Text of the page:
It's a pretty big news day in Norfolk, where a man named John Salvi has been arrested and charged with killing two abortion clinic workers in Massachusetts. Already on the screen is a rough dummy showing the lead package, with a banner headline proclaiming, "Salvi: Kill me or ordain me," based on a statement the suspect has given authorities.
The 911 Team has Jumped all over this story, and the biggest problem now is art. Photographers have been deployed around town, seeking a photo as Salvi is sent back to Massachusetts. One enterprising staffer has even chartered a plane to simply sit out on the tarmac hoping for a good view. (Evidence you can't stamp out turf: Editors trade jibes over whether the Graphics Team or Justice Team will pay for the plane.)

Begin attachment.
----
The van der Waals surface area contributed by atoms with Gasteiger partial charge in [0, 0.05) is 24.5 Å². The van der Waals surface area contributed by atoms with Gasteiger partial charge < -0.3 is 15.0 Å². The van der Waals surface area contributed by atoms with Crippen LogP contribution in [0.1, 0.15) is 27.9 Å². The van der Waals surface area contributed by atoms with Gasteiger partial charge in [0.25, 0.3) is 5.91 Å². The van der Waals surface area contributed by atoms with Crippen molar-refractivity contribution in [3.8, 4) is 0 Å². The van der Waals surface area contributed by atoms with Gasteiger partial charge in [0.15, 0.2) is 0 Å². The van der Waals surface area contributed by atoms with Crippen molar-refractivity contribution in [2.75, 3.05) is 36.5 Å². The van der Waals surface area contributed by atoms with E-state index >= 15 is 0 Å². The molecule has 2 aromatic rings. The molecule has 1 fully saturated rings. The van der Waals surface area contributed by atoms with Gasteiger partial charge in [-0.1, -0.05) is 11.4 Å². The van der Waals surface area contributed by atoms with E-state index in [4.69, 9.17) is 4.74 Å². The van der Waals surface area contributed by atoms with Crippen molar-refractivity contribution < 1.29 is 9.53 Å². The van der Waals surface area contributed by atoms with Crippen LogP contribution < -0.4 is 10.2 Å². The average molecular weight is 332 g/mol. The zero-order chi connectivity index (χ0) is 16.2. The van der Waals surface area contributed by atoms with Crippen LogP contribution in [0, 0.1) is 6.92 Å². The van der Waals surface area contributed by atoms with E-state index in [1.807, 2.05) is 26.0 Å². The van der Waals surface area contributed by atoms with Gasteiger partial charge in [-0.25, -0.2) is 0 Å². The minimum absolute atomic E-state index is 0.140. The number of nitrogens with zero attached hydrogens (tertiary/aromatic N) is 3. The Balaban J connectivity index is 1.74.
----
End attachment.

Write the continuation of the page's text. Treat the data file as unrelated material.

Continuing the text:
But even if the big story is under control, Morris is having trouble with "muscle tone." Somebody asks about that idea that emerged at the morning meeting; the reporter who should do it still hasn't been found, Morris admits. A wire editor wants help chasing the local angle of a national business story, a front page prospect. "We'll do it tomorrow," temporizes Morris, who can't round up a writer. "What about a business reporter?" someone asks. "They're putting out the weekend section," Morris mutters.
But it's early. And in reserve is an article Patrick Lackey has written, complete with art, that's ready to go anywhere from A1 to the metro front to the features section.
Papers also are changing their structures for presenting the news.